15 Most Valuable Lessons from Buddha – Buddhism

14 June 2021

Who Would’ve Thought Buddha’s Teachings Will Still Be Relevant In the 21st Century? Here Are the Most Valuable Ones.

It’s been 2,500 years since Buddha imparted knowledge that we still draw inspiration from today. Buddha’s teaching encourage peacefulness, ethical living and keeping a calm mind. Even 2,500 years ago, people struggled with the same issues we do in the 21st century.

Today we look at some life lessons and financial lessons in our article 15 Most Valuable Lessons from Buddha (Buddhism).

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Choose Your Thoughts Carefully

It’s no secret that words are a powerful weapon. Whether those words are spilling out your lips or are giving a constant dialogue internally, they yield power.

What you think you become. Your thoughts are so powerful that they can shape the outcome of any situation. Only you can change your inner monologue.

If you keep telling yourself you’re a failure or that you can’t do something, that will become your reality.

If you change that rhetoric to tell yourself that you’re still trying and you’re enough, watch how things change in your life.

Buddha’s teaching say, “What you think you become. What you feel, you attract. What you imagine, you create.”


Anger Will Eventually Kill You

Aluxers, we completely understand that letting go of anger is not easy.

Buddha said, “Holding onto anger is like drinking poison and expecting the other person to die.” It’s not going to happen, is it? So, why do we torture ourselves while holding onto anger?

If someone hurt you years ago and you’re still holding onto that hurt, it’s time to let it go. If you’re struggling to do that, seek professional help. We assure you, the person that made you so angry, is living their life with no thoughts about you… so, don’t give them anything more of you.

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Starting Small Is Enough

“A jug fills drop by drop,” is often attributed to Buddha’s teaching, but it’s not quite accurate. Here’s the full teaching, “Drop by drop is the water pot filled. Likewise, the wise man, gathering it little by little, fills himself with good.”

It has the same meaning as eating an elephant one bite at a time, baby steps or not building Rome in a day… basically, little by little we find success. It could be personal, financial, emotional, physical, or mental.

Success comes to those that are patient. Be patient Aluxers, as long as you’re not standing still, you will get to where you’re meant to be.


Look After Your Body

“To keep the body in good health is a duty… otherwise we shall not be able to keep our mind strong and clear.”

How often when we’re feeling like rubbish, do we resort to eating junk food, drinking too much alcohol, or deprive our body of exercise or sleep? Too often Aluxers, and when we neglect the home of our heart and mind, we can’t function properly or in unity with our environment.  

Looking after the body is essential, because without a healthy body, we cannot expect our heart and mind to be healthy either.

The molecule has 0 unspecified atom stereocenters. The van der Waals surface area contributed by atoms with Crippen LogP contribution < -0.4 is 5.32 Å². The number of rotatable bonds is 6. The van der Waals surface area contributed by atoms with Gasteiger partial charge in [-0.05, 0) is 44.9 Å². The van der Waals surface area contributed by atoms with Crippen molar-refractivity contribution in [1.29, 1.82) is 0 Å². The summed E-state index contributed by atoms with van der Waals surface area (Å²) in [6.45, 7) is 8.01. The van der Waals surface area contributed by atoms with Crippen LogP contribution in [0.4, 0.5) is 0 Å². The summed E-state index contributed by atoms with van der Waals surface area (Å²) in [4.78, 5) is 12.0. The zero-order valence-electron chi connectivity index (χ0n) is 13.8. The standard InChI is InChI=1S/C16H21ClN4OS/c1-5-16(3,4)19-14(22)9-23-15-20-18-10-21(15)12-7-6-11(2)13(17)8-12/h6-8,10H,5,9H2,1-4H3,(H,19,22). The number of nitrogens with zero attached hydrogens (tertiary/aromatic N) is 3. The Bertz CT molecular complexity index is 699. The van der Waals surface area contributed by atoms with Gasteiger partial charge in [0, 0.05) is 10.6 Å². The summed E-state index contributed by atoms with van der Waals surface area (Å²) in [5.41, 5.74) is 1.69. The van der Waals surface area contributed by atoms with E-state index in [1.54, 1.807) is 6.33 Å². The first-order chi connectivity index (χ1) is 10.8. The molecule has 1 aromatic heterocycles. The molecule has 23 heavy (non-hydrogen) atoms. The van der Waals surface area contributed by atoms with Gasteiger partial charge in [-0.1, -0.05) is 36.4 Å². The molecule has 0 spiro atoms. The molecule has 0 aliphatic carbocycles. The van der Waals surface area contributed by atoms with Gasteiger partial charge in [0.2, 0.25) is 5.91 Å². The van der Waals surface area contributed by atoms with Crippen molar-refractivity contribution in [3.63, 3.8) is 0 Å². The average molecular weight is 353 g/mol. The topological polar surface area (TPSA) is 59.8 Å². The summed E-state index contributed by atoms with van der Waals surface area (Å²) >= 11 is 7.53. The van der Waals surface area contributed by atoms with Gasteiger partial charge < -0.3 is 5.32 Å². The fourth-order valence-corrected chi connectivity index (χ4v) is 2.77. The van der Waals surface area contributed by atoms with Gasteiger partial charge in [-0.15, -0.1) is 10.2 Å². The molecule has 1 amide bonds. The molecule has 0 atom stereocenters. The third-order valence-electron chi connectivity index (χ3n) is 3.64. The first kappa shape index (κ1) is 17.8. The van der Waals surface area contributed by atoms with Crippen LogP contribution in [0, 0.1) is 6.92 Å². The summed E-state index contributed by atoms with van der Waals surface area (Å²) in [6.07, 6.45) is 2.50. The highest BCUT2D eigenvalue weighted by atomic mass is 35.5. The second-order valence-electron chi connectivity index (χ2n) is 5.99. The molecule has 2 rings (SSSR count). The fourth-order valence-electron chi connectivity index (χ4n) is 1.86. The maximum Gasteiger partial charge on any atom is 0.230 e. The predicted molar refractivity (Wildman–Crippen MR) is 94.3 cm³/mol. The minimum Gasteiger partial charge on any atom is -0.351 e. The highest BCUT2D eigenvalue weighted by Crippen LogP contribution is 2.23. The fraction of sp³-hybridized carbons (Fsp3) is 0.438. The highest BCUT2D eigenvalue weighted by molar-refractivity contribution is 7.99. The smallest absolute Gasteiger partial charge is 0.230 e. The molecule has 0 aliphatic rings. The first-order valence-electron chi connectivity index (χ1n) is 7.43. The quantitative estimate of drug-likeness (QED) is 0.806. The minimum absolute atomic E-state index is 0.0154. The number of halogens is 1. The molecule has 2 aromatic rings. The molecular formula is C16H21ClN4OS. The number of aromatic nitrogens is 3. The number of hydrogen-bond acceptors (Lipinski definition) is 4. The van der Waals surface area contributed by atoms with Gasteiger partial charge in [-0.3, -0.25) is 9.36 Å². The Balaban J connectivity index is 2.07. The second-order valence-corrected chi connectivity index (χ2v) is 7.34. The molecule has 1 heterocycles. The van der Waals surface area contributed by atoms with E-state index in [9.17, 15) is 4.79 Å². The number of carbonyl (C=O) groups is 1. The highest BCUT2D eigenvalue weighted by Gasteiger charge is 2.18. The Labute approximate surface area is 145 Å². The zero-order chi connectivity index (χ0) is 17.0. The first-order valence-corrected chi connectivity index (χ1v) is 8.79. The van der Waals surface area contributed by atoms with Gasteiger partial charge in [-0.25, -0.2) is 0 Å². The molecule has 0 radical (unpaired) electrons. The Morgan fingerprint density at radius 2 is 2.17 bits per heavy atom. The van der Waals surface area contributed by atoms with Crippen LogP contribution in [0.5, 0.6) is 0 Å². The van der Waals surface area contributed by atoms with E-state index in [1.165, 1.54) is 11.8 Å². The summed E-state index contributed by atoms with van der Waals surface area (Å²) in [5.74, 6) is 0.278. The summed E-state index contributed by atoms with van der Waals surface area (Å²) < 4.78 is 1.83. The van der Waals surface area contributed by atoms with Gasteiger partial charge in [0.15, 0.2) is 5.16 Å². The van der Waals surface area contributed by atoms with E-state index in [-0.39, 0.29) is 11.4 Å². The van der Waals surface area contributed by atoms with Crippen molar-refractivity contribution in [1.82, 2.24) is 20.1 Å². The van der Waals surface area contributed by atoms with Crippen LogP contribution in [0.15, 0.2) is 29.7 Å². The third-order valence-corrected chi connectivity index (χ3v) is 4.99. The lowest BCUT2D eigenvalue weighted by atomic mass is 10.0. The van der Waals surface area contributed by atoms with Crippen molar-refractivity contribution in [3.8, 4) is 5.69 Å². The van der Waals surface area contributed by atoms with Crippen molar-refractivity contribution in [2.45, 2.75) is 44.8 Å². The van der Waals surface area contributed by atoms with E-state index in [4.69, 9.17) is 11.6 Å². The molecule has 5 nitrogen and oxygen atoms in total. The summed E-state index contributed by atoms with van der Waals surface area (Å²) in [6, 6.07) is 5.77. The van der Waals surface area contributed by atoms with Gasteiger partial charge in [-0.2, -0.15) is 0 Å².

Actions Count More Than Words

Aluxers, we all know certain people that go to church every Sunday, read the bible, and are “supposedly” religious– yet their actions are not at all in sync with what they propose to be.

Buddha said, “However many holy words you read, however many you speak, what good will they do you if you do not act on upon them?”

Talk really is cheap, but talk followed by action, is not.

Always be cognisant of what people say and what they do, because what they do speaks far louder about who they really are, then what they say.


Be Thankful and Show Gratitude

Is your glass half full or half empty? Do you even have a glass?

How you perceive each situation will define how the situation pans out. Considering that you’re reading an article right now, means that you have data, some form of electronic device and 15-minutes of “you time.”

That’s a pretty sweet place to be, isn’t it?

So, it may be that you’ve had a rough start to the day; your car didn’t start, or you spilt coffee down your clean work sweater – you’re here now and you’ve got a lot to be grateful for.

“Happiness will never come to those who fail to appreciate what they already have.”

If you still aren’t feeling too grateful, check out 15 Things to Be Grateful For


Forgive Yourself and Others

When we forgive others, who do we ultimately free? Ourselves, Aluxers, and that’s a part of Buddha’s teaching. Forgiveness ends suffering, it restores dignity and provides a fresh start with lessons learnt.

“Remembering a wrong is like carrying a burden on the mind.” While this quote is often attributed to Buddha, it’s not his exact words. However, in Dhammapada, he does say “Hatred does not cease by hatred, but only by love.”

If we harbour resentment, anger, or hurt, we will never heal for our own sake. And only by loving those that have hurt us, or loving ourselves enough to move on, can we heal wholly.


Live in the Present

“Be where you are; otherwise you will miss your life.”

It’s simple yet holds all the power.

Aluxers, we are often so focused elsewhere that we miss out on the glorious life that we have right in front of us. We sit at a dinner table with friends or family, and we place our phone on the table… just in case someone messages us.